Visual Literacy

Voorkant
James Elkins
Taylor & Francis, 14 sep. 2007 - 232 pagina's
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What does it mean to be visually literate? Does it mean different things in the arts and the sciences? In the West, in Asia, or in developing nations? If we all need to become "visually literate," what does that mean in practical terms? The essays gathered here examine a host of issues surrounding "the visual," exploring national and regional ideas of visuality and charting out new territories of visual literacy that lie far beyond art history, such as law and chemistry. With an afterword by Christopher Crouch, this groundbreaking collection brings together the work of major art and visual studies scholars and critics to explore what impact the new concept of "visual literacy" will have on the traditional field of art history.

Contributors: Matthias Bruhn, Vera DŁnkel, Jonathan Crary, Christopher Crouch, Peter Dallow, James Elkins, Henrik Enquist, W.J.T. Mitchell, Richard K. Sherwin, Susan Shifrin, Jon Simons, Barbara Maria Stafford, William Washabaugh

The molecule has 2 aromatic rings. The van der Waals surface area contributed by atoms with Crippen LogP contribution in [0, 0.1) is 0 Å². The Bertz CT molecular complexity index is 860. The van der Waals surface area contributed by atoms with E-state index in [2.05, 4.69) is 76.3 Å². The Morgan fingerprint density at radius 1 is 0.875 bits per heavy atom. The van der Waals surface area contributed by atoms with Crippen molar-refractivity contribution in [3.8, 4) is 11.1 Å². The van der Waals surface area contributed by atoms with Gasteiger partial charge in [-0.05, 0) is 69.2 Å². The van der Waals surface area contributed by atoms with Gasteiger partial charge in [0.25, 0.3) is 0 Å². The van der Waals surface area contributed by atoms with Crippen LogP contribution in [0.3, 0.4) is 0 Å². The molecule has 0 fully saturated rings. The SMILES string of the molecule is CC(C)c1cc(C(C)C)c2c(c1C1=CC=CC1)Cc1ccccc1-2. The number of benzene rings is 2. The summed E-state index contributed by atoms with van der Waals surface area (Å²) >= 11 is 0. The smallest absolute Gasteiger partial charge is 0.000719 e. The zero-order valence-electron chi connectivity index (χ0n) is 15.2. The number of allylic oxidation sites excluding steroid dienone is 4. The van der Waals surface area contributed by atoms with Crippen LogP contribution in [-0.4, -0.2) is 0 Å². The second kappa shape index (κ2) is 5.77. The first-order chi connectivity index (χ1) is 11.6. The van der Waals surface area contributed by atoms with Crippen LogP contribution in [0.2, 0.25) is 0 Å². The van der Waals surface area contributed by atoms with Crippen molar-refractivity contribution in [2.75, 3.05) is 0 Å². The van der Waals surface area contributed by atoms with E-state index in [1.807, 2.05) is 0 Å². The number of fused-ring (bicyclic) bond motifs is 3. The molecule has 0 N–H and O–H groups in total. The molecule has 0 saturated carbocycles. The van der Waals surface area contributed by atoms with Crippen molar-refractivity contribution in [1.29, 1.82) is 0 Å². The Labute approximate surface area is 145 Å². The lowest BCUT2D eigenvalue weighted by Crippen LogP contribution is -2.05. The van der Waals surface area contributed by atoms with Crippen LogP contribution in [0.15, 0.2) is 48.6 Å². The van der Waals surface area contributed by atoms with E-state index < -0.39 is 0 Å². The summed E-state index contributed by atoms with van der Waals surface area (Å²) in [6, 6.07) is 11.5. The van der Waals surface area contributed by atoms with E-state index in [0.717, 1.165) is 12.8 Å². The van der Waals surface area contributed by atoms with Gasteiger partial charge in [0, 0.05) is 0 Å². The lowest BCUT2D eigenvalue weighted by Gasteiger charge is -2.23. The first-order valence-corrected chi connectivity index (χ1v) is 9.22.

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Gebruikersrecensie  - Cheryl_in_CC_NV - LibraryThing

Way too *A*cademic for me. I am capable of deciphering it, but have insufficient motivation... Glancing through, it seems over-engineered. Of course modern cultures are more visual, as we have more ... Volledige review lezen

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Over de auteur (2007)

James Elkins is E.C. Chadbourne Chair in the Department of Art History, Theory, and Criticism at the School of the Art Institute of Chicago. He is the author of Pictures and Tears, How to Use Your Eyes, and What Painting Is and, most recently, The Strange Place of Religion in Contemporary Art and Master Narratives and Their Discontents, all published by Routledge.

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